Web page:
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In this movie I'll show you how to correct an image that suffers from far too much contrast using the Shadows/Highlights command. I have opened an image called High- contrast pachyderm.jpg, and it's fairly low-quality image as you can see here, but it's not beyond hope. I've got the Histogram panel open again. When you're in this Colors display, you're seeing overlapping histograms for each of the channels; red, green, and blue, which for our purposes right now I consider to be a little confusing.
So I'm going to once again switch to Luminosity so we can just focus on the luminance info. And I'll go ahead and update the graph. Now we do have an awful lot of shadow detail and an incredible amount of highlight detail going on here and some very sunken midtones. However, the image is not beyond hope, because we have no spike at the outset of the graph on the far left side and the graph settles down on the far right-hand side. So we have very little in the way of clipped highlights. That means we can ultimately recover some luminance.
Now you might start by trying out Brightness/Contrast. I'll go ahead and click on the black white icon at the bottom of the panel and choose the Brightness/Contrast command. Well I'll just go ahead and start things off by reducing the Contrast value to its absolute minimum of -50. And that does help. I'll go and update the graph once again. We are pulling some of that information away from the edges toward the center of the graph, but it's not doing nearly enough. The fact of the matter is Brightness/ Contrast can only take you so far where an image like this is concerned.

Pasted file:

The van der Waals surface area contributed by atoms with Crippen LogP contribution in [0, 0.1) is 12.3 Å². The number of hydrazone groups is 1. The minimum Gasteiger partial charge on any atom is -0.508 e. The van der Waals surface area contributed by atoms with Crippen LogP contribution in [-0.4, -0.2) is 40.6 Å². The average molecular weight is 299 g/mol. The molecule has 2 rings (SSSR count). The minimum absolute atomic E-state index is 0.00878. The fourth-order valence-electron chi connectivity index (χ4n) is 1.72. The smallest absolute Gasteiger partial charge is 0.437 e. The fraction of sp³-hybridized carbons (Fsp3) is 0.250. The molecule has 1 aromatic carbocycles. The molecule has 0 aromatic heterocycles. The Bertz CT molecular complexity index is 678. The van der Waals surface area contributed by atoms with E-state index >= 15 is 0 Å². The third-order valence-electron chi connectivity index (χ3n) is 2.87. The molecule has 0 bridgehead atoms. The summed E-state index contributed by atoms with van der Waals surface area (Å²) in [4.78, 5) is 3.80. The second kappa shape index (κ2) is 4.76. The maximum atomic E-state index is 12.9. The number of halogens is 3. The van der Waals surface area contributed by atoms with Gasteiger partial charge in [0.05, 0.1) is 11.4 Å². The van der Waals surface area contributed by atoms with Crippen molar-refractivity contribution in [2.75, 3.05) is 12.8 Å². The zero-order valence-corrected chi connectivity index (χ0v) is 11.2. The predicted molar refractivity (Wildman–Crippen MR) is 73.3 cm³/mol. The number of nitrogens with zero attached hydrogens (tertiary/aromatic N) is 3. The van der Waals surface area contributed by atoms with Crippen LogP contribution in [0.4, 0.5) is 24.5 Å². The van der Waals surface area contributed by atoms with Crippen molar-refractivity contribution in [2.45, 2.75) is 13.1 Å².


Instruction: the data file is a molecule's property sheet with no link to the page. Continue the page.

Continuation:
So I'm going to hide the Properties panel and I'm going to press the Backspace key or the Delete key on the Mac in order to delete that Brightness/Contrast layer. And then if you're working along with me, go up to the Image menu, choose Adjustments, and choose Shadows/Highlights. Now you might reasonably ask, well, I thought Adjustment layers were so much better, why are we going to apply a static version of this command? And the reason is Shadows/ Highlights is not one of the functions that's available as an Adjustment layer. So we have to apply it as a static command.
So I'm going to go ahead and choose the command and you can see just by way of the default settings, which are to raise the Shadows by 35% and leave the Highlights unchanged, that we're already breathing a lot of life into that shadow detail. So the purpose of these sliders is, in the case of Shadows, to brighten the shadows and in the case of the Highlights, to dim down the highlights which ultimately take some of the heat out of highlights, breathes life into the shadow, contributes more to the midtones of the image, and reduces the contrast.
I'm going to click inside this Highlights value and press Shift+Up arrow a few times in order to darken up those highlights. I'm ultimately going to take that value up to 60%. Then I'm going to press Shift+Tab to go back to the Shadows value and I'll press Shift+Up arrow a few times to take that value up to 65%. This looks pretty darn good with the exception of the fact that we have some meandering colors that are showing up here. We can take care of that problem in a separate step.